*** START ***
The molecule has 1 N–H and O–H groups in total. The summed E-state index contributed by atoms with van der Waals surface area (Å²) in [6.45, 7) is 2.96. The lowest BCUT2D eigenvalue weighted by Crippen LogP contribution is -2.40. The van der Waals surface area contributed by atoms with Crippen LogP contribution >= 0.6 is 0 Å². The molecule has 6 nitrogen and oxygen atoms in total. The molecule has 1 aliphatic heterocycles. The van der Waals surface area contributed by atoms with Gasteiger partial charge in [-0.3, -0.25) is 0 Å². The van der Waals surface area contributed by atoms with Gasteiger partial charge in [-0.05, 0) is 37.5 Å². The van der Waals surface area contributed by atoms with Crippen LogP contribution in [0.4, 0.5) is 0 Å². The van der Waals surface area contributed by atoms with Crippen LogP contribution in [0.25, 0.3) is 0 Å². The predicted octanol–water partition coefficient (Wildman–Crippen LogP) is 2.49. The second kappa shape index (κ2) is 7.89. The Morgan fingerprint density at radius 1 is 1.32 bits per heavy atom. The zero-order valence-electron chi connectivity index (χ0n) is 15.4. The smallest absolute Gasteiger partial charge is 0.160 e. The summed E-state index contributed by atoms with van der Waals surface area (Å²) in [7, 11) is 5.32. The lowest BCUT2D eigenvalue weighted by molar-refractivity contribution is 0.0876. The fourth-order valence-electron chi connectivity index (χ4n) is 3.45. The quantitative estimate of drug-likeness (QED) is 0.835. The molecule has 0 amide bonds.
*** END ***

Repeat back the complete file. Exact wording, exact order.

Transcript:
The molecule has 1 N–H and O–H groups in total. The summed E-state index contributed by atoms with van der Waals surface area (Å²) in [6.45, 7) is 2.96. The lowest BCUT2D eigenvalue weighted by Crippen LogP contribution is -2.40. The van der Waals surface area contributed by atoms with Crippen LogP contribution >= 0.6 is 0 Å². The molecule has 6 nitrogen and oxygen atoms in total. The molecule has 1 aliphatic heterocycles. The van der Waals surface area contributed by atoms with Gasteiger partial charge in [-0.3, -0.25) is 0 Å². The van der Waals surface area contributed by atoms with Gasteiger partial charge in [-0.05, 0) is 37.5 Å². The van der Waals surface area contributed by atoms with Crippen LogP contribution in [0.4, 0.5) is 0 Å². The van der Waals surface area contributed by atoms with Crippen LogP contribution in [0.25, 0.3) is 0 Å². The predicted octanol–water partition coefficient (Wildman–Crippen LogP) is 2.49. The second kappa shape index (κ2) is 7.89. The Morgan fingerprint density at radius 1 is 1.32 bits per heavy atom. The zero-order valence-electron chi connectivity index (χ0n) is 15.4. The smallest absolute Gasteiger partial charge is 0.160 e. The summed E-state index contributed by atoms with van der Waals surface area (Å²) in [7, 11) is 5.32. The lowest BCUT2D eigenvalue weighted by molar-refractivity contribution is 0.0876. The fourth-order valence-electron chi connectivity index (χ4n) is 3.45. The quantitative estimate of drug-likeness (QED) is 0.835. The molecule has 0 amide bonds.